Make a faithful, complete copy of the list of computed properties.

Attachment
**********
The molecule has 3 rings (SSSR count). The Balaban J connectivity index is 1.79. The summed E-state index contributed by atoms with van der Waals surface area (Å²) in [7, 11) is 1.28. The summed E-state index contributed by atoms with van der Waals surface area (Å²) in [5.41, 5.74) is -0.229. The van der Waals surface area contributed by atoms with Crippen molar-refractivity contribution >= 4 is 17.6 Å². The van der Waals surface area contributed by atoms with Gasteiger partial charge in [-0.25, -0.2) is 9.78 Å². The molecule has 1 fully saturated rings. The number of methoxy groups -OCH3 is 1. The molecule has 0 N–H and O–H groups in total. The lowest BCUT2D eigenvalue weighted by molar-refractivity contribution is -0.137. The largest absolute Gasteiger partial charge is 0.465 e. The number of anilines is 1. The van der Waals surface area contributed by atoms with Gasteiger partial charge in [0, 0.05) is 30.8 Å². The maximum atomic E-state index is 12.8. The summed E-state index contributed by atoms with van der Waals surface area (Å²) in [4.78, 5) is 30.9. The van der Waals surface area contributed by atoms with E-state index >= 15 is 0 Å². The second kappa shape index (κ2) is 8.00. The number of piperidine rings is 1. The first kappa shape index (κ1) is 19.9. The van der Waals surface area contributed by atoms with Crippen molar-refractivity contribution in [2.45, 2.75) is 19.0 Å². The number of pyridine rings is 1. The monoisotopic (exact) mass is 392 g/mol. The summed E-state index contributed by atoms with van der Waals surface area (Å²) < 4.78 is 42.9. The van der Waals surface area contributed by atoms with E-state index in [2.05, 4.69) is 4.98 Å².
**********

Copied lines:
The molecule has 3 rings (SSSR count). The Balaban J connectivity index is 1.79. The summed E-state index contributed by atoms with van der Waals surface area (Å²) in [7, 11) is 1.28. The summed E-state index contributed by atoms with van der Waals surface area (Å²) in [5.41, 5.74) is -0.229. The van der Waals surface area contributed by atoms with Crippen molar-refractivity contribution >= 4 is 17.6 Å². The van der Waals surface area contributed by atoms with Gasteiger partial charge in [-0.25, -0.2) is 9.78 Å². The molecule has 1 fully saturated rings. The number of methoxy groups -OCH3 is 1. The molecule has 0 N–H and O–H groups in total. The lowest BCUT2D eigenvalue weighted by molar-refractivity contribution is -0.137. The largest absolute Gasteiger partial charge is 0.465 e. The number of anilines is 1. The van der Waals surface area contributed by atoms with Gasteiger partial charge in [0, 0.05) is 30.8 Å². The maximum atomic E-state index is 12.8. The summed E-state index contributed by atoms with van der Waals surface area (Å²) in [4.78, 5) is 30.9. The van der Waals surface area contributed by atoms with E-state index >= 15 is 0 Å². The second kappa shape index (κ2) is 8.00. The number of piperidine rings is 1. The first kappa shape index (κ1) is 19.9. The van der Waals surface area contributed by atoms with Crippen molar-refractivity contribution in [2.45, 2.75) is 19.0 Å². The number of pyridine rings is 1. The monoisotopic (exact) mass is 392 g/mol. The summed E-state index contributed by atoms with van der Waals surface area (Å²) < 4.78 is 42.9. The van der Waals surface area contributed by atoms with E-state index in [2.05, 4.69) is 4.98 Å².